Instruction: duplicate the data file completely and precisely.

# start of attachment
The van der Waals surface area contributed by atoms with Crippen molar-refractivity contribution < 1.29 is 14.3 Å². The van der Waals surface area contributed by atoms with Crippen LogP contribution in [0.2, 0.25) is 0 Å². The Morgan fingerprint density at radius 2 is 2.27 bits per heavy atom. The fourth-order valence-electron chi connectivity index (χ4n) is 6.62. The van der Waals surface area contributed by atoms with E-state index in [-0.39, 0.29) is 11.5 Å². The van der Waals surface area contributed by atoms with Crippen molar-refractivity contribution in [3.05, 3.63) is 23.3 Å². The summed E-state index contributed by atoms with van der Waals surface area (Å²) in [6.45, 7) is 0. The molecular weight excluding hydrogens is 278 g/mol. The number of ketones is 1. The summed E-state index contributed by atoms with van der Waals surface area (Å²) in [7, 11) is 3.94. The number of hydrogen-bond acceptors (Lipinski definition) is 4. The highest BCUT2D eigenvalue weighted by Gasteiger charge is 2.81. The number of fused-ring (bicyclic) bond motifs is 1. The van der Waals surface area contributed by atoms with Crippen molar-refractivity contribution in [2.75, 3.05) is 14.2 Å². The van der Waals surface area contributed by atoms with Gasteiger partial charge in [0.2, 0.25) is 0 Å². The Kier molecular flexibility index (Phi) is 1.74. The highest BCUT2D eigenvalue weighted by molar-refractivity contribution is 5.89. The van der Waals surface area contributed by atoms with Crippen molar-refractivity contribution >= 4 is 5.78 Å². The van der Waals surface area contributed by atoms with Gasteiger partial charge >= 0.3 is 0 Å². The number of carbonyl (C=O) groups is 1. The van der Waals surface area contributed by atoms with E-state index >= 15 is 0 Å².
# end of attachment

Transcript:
The van der Waals surface area contributed by atoms with Crippen molar-refractivity contribution < 1.29 is 14.3 Å². The van der Waals surface area contributed by atoms with Crippen LogP contribution in [0.2, 0.25) is 0 Å². The Morgan fingerprint density at radius 2 is 2.27 bits per heavy atom. The fourth-order valence-electron chi connectivity index (χ4n) is 6.62. The van der Waals surface area contributed by atoms with E-state index in [-0.39, 0.29) is 11.5 Å². The van der Waals surface area contributed by atoms with Crippen molar-refractivity contribution in [3.05, 3.63) is 23.3 Å². The summed E-state index contributed by atoms with van der Waals surface area (Å²) in [6.45, 7) is 0. The molecular weight excluding hydrogens is 278 g/mol. The number of ketones is 1. The summed E-state index contributed by atoms with van der Waals surface area (Å²) in [7, 11) is 3.94. The number of hydrogen-bond acceptors (Lipinski definition) is 4. The highest BCUT2D eigenvalue weighted by Gasteiger charge is 2.81. The number of fused-ring (bicyclic) bond motifs is 1. The van der Waals surface area contributed by atoms with Crippen molar-refractivity contribution in [2.75, 3.05) is 14.2 Å². The van der Waals surface area contributed by atoms with Gasteiger partial charge in [0.2, 0.25) is 0 Å². The Kier molecular flexibility index (Phi) is 1.74. The highest BCUT2D eigenvalue weighted by molar-refractivity contribution is 5.89. The van der Waals surface area contributed by atoms with Crippen molar-refractivity contribution >= 4 is 5.78 Å². The van der Waals surface area contributed by atoms with Gasteiger partial charge >= 0.3 is 0 Å². The number of carbonyl (C=O) groups is 1. The van der Waals surface area contributed by atoms with E-state index >= 15 is 0 Å².